Welcome to our Thornton family

In this blog we attempt to create a visual history of a main southern Kentucky Thornton branch, descended from Scots-Irish Thorntons who may have arrived in Pennsylvania in the mid-1700s. If your goal is to check whether or not you or a family member are listed in our genealogy file, the first eight posts contain more than 1,500 names, listed generationally. Use the 'find' command to scroll through the material...Good luck.

Also, if you have photos, corrections, or inquiries, please feel free to contact us at thorntonsoky@gmail.

Monday, February 11, 2008

Distant Cousins: Henry Clay Thornton

Henry Clay Thornton, son of William and Martha Patton Thornton, was born Dec. 12, 1839, into a family of overachievers: his siblings’ families excelled in education, medicine, and law. Henry C. Thornton became a lawyer of good reputation who mentored other local lawyers, including his nephew William Wheeler Thornton, a future Deputy Attorney General of Indiana, judge, and Indiana Supreme Court Librarian. A building still stands in central Logansport that was built to house his law office: the Thornton-Baldwin Building. Later in his life, Henry would move to Pennsylvania from where his wife, Millamenta Comegys Worth, originated. Her parents were members of a prominent farming family in eastern Pennsylvania. They had two children: Henry Worth and Margaret Worth. Henry Clay Thornton died Oct. 9, 1901, near Newtown, PA. Minerva Thornton Bickell referred to Henry as a lawyer living “near Philadelphia” in her 1907 family history.

Margaret Worth Thornton married Isaac Wheeler Geer (b. Feb 1, 1873), son of David and Eunice Orinda Witter Geer and grandson of Lieutenant Colonel Isaac Geer of the American Militia (who was also a prominent New England businessman and office holder). Isaac W. Geer worked for the Pennsylvania Railroad and served as Superintendent of its Logansport Division, which included the Pittsburgh, Cincinnati, Cleveland, and St. Louis lines. Margaret and Isaac had two daughters: Helen Thornton (b. Jan. 27, 1903, Newcastle, PA) and Margaret Worth (b. Oct.11, 1909, Logansport, IN). Margaret Worth Geer married John Henry Kleine who later served as an Illinois State Representative from Lake Forest, a suburb of Chicago. John and Margaret Kleine had two children: John Geer and Margaret Eleanor. Helen Thornton Geer was an author and professor of Library Science at the University of Rhode Island.

Sir Henry Worth Thornton was born Nov. 6, 1871, in Logansport, Indiana. He had a privileged upbringing, attending St. Paul’s, a prominent boarding school, and, afterwards, the University of Pennsylvania, where he excelled at football and helped the team to win the championship by defeating Princeton. After graduation he coached Vanderbilt University’s football team to a 7-1 record (1894). Henry began his long career in the railroad business by joining the Pennsylvania Railroad where he was a draftsman and engineer. In 1911 Henry was promoted to General Superintendent of the Long Island Railroad. In 1914, when England needed a manager to modernize the Great Eastern Railway, upon recommendation from the managers of the Pennsylvania Railroad, Sir Henry was chosen. His ability to modernize and to move supplies was useful during World War I: In 1917 he was made Director General of Allied Railways in France and in 1918 Inspector General of Transportation (Military Rank: Major General). Henry was made a Knight Commander of the British Empire in 1919 (He had given up American citizenship in 1916).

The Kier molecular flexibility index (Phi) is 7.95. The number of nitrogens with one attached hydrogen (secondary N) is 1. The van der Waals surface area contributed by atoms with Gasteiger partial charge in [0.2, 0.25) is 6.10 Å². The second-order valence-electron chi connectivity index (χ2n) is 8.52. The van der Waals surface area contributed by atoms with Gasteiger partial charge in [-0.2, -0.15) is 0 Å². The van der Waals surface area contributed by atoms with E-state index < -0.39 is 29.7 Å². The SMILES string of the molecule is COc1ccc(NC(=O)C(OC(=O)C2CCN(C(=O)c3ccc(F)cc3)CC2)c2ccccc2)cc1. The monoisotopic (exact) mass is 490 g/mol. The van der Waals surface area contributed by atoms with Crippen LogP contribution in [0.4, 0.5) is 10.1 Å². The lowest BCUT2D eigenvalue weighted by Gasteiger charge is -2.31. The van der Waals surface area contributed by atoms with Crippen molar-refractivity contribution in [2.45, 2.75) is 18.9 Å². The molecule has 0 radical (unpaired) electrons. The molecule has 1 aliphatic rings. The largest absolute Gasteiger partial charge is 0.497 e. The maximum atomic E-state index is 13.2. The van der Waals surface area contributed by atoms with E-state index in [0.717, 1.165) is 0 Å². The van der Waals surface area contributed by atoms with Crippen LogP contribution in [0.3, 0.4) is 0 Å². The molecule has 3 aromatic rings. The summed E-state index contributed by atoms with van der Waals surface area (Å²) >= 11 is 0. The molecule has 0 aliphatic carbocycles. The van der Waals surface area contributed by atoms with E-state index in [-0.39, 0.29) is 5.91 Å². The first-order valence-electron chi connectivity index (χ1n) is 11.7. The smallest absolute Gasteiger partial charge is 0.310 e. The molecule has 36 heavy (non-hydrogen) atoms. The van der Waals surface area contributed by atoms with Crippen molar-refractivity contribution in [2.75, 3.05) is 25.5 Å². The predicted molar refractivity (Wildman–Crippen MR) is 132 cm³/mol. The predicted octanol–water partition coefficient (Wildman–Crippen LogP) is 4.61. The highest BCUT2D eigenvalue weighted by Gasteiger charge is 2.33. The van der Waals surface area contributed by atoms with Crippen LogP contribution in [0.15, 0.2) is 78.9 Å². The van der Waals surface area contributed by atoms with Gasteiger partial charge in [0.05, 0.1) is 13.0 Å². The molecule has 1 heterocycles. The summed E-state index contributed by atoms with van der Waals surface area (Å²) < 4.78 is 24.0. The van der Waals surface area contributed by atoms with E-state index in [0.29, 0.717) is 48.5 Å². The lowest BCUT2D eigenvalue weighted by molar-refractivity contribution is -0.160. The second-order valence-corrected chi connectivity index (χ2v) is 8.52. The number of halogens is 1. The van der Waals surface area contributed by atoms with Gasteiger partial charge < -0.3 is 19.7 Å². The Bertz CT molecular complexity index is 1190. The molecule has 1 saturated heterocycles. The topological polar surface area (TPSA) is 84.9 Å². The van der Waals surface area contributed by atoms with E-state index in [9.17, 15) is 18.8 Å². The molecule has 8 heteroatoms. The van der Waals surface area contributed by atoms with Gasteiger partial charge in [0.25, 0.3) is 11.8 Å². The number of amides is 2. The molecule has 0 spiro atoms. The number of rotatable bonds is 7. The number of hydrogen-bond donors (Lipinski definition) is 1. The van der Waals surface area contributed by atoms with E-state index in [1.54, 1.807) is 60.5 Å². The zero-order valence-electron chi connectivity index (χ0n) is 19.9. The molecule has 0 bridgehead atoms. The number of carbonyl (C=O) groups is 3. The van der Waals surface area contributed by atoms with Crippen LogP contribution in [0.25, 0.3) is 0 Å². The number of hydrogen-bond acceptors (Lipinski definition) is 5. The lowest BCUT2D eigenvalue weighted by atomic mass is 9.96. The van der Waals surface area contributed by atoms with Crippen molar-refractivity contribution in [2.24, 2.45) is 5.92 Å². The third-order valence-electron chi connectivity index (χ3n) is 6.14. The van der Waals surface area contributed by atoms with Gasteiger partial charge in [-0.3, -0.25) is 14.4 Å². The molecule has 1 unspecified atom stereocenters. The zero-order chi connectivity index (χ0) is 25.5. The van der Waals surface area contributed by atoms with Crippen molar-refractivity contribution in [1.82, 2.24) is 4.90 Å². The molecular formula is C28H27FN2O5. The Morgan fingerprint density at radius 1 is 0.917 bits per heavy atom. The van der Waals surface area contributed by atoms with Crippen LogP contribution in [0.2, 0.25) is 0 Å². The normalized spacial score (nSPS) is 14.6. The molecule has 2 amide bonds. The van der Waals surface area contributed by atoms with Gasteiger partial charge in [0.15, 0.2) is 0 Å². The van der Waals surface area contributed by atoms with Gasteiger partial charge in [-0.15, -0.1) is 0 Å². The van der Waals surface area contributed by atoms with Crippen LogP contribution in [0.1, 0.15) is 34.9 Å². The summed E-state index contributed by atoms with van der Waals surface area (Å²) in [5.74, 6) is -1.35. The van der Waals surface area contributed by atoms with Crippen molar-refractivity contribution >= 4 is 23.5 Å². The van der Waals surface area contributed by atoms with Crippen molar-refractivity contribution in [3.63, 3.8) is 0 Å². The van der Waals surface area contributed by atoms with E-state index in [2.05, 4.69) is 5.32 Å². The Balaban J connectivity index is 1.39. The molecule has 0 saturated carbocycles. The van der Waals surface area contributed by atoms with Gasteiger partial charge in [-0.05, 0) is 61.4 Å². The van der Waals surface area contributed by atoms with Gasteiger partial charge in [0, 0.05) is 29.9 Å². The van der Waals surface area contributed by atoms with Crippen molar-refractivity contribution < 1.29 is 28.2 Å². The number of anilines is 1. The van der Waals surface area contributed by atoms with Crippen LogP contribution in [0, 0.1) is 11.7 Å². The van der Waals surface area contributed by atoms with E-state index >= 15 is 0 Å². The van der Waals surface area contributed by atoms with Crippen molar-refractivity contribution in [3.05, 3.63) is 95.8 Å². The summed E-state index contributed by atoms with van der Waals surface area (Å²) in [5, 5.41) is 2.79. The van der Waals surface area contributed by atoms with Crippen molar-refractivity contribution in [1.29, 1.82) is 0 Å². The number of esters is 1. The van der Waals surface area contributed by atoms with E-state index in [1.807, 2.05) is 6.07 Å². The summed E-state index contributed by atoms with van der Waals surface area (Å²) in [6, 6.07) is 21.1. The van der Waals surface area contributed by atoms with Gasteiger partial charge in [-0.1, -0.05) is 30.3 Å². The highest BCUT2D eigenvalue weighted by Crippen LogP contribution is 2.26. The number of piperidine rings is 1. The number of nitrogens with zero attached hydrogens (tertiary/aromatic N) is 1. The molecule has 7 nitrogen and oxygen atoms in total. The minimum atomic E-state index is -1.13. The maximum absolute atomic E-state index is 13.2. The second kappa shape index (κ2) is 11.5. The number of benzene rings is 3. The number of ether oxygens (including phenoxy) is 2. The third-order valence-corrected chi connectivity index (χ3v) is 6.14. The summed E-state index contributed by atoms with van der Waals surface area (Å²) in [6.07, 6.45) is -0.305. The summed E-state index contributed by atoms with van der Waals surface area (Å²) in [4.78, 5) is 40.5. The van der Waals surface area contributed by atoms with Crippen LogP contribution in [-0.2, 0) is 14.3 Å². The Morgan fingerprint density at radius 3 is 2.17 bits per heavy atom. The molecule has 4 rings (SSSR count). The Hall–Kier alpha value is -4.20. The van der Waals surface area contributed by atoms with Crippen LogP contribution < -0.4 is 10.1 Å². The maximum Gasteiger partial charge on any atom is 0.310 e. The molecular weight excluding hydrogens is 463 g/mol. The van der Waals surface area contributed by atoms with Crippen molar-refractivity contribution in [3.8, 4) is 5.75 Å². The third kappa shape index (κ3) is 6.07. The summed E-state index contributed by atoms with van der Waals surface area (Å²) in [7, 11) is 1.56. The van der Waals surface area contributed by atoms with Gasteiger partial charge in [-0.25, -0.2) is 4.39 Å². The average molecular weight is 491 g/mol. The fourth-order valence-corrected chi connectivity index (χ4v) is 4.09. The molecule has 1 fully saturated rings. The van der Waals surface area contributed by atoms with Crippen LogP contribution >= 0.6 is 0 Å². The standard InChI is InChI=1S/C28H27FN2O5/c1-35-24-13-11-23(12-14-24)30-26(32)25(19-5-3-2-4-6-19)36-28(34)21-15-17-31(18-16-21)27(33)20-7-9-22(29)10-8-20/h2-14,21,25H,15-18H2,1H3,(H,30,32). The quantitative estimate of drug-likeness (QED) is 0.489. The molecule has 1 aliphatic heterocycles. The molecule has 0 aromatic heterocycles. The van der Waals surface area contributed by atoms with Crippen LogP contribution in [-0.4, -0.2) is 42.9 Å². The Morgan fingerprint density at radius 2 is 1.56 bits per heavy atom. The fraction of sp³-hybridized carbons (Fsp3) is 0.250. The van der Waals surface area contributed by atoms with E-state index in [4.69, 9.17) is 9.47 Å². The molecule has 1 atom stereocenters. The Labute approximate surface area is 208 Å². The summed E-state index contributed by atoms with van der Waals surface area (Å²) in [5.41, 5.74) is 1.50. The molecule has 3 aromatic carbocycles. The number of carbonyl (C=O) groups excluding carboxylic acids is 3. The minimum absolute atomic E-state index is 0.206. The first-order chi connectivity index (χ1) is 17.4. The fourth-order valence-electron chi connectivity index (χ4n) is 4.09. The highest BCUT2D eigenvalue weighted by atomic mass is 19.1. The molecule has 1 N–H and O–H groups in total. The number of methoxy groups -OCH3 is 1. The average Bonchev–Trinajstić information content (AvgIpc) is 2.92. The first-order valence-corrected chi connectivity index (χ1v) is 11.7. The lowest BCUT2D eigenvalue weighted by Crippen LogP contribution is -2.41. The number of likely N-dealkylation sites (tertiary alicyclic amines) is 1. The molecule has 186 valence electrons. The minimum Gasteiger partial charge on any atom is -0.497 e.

In 1922 Canada sought a proven manager to modernize its railway system and to finish amalgamating several disparate and costly lines: Sir Henry Worth Thornton was chosen. He immediately made a name for himself by introducing passenger friendly travel (radios in car, more relaxed seating) and worker-friendly policies. He experimented with new technology, like ball-bearing locomotives. His innovation with radio was a precursor to Canada’s national broadcasting services. In the early 1930s, when the Great Depression took a toll on the railway’s profits, the Conservative Government forced Sir Henry to resign, denied him a pension, and forced a bank to remove him from its Board of Directors. Sir Henry Thornton died one year later (March 4, 1933; New York City) from cancer, nearly broke and disgraced. Later governments recognized the modernizing influence of Henry, and his reputation was restored: he was inducted into the National Railroad Hall of Fame in 2002.

Sir Henry Thornton married Lady Virginia Dike Blair on June 20, 1901. She came from a prominent western Pennsylvanian family. They had two children: James Worth and Anna Blair. After divorcing Lady Blair Thornton in 1926, he married Ms. Martha Watriss, daughter of Franklin N. Watriss, a prominent lawyer and member of the Nassau County Commission, NY.


Sir Henry and Lady Thornton (left) at the Ontario Jockey Club in Canada (1920s). (City of Toronto Archives)

2 comments:

Virginia said...

Ahh..Geer descendants! The Geer Family Association--see our website at www.geerfamily.org--likes to publish interesting stories of Geer/Gere/Gear folks and their descendants. Any chance I can publish a story on one of Isaac Wheeler Geer's descendants (with picture) in a future GFA Newsletter, with permission?
Ginger M. August

Will Lewis said...

Great; I'll see if I can track one down for you...